Scientists in the Politicoscientific Community: Beyond the Lorax
  • H. Spafford
  • Political Science
    Annals of the Entomological Society of America
  • 2019
There is a growing body of resources and perspectives, including those in this special collection of papers, to encourage and assist scientists in the politicoscientific community and help them develop the skills to be effective members of this community.


Finding your place on the science – advocacy continuum: an editorial essay
The late founder of this journal, Stephen Schneider, argued that climate scientists must find the right balance between being honest about the limits of our knowledge and being effective in
Climategate, Public Opinion, and the Loss of Trust
Nationally representative surveys conducted in 2008 and 2010 found significant declines in Americans’ climate change beliefs, risk perceptions, and trust in scientists. Drawing upon the Social
Predictors of trust in the general science and climate science research of US federal agencies
It is found that federal agencies’ general science research is more trusted than their climate science research—although a large minority of respondents did not have an opinion—and that political ideology has a strong influence on public trust in federal scientific research.
Comparing Student and Professional Responses Toward Advocacy in Science
ABSTRACT To advance the conversation about scientists’ roles in advocacy, we conducted an exploratory study examining the perspectives of students alongside those of academic faculty and other
Science, scientists, and policy advocacy.
  • R. Lackey
  • Political Science
    Conservation biology : the journal of the Society for Conservation Biology
  • 2007
My unequivocal overall view on the role of scientists in ecological policy and management is, first, that scientists should contribute to the policy process, and second, that it is sufficient for scientists to publish their findings solely as scholarly papers.
Science, Policy Advocacy, and Marine Protected Areas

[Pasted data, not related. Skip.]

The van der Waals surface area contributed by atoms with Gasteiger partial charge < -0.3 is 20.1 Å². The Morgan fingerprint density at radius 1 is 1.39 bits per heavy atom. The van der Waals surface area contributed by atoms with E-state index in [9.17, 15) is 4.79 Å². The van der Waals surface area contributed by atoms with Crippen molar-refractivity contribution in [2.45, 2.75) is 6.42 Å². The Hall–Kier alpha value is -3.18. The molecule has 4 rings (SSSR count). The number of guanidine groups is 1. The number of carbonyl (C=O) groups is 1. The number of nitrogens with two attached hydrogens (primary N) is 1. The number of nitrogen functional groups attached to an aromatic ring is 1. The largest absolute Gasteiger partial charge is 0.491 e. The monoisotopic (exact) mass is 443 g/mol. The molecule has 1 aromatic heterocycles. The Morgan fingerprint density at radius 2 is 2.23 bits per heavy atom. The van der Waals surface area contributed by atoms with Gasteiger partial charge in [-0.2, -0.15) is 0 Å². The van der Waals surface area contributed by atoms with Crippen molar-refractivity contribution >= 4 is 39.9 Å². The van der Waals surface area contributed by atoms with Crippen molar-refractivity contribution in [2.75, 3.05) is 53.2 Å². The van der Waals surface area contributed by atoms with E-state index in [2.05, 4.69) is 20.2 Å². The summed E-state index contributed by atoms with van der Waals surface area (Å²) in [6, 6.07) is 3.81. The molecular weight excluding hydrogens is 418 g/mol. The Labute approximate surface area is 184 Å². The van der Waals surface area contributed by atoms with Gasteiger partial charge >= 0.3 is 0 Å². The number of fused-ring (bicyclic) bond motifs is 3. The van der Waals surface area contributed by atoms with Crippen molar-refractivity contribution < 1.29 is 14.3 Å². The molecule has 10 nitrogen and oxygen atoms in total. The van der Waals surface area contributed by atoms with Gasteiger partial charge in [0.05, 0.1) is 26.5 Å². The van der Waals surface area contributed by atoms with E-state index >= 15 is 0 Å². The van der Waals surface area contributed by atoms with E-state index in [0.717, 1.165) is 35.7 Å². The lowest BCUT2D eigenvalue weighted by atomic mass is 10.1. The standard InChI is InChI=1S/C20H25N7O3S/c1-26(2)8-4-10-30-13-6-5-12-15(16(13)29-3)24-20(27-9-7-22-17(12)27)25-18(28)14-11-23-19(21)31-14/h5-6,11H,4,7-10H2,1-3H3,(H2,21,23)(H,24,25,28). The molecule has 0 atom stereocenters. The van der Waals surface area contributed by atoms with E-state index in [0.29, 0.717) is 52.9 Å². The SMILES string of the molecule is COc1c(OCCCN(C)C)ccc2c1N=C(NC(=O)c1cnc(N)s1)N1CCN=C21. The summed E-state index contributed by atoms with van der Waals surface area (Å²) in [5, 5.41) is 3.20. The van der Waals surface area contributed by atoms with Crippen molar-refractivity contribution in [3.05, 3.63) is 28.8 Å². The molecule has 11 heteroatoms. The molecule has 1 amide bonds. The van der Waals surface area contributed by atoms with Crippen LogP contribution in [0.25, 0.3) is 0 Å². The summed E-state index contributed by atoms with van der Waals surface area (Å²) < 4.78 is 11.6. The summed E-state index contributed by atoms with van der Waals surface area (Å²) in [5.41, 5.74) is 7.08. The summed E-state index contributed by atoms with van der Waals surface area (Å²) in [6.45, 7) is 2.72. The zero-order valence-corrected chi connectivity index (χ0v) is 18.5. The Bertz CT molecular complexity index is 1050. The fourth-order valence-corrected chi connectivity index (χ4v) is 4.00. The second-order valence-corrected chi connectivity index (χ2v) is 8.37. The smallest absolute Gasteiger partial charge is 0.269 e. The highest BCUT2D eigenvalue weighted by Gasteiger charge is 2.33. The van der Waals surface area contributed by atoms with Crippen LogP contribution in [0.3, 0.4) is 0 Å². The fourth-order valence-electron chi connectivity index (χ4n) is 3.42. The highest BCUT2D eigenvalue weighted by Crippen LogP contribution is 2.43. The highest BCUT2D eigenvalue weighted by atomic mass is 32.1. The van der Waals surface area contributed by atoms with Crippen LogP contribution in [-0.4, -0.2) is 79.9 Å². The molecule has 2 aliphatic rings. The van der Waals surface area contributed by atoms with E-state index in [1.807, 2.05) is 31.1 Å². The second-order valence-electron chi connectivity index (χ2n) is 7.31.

Assessment of attitudes toward science and policy advocacy in the case of marine protected areas (MPAs) on the basis of a survey of delegates at the First International Marine Protected Areas Congress found scientists with a positivist view of science and government staff with positivist beliefs showed only partial support of positivist principles of science.
Scientific independence and credibility in sociopolitical processes.
Absence of scientific independence can be associated with a lack of impartiality and therefore with a lack of credibility. Yet scientific credibility is essential for effective participation in
Scientists' Views about Communication Training.
This study assesses how scientists think about science communication training based on the argument that such training represents an important tool in improving the quality of interactions between
Scientists’ Prioritization of Communication Objectives for Public Engagement
Analysis of the objectives that scientists report drive their public engagement behaviors shows that scientists most prioritize communication designed to defend science from misinformation and educate the public about science, and least prioritize communication that seeks to build trust and establish resonance with the public.
What do scientists think about the public and does it matter to their online engagement
A survey of a large, US-based science organization with members from a range of disciplines (n= 431) found relatively positive views about the public but such views were largely unrelated to past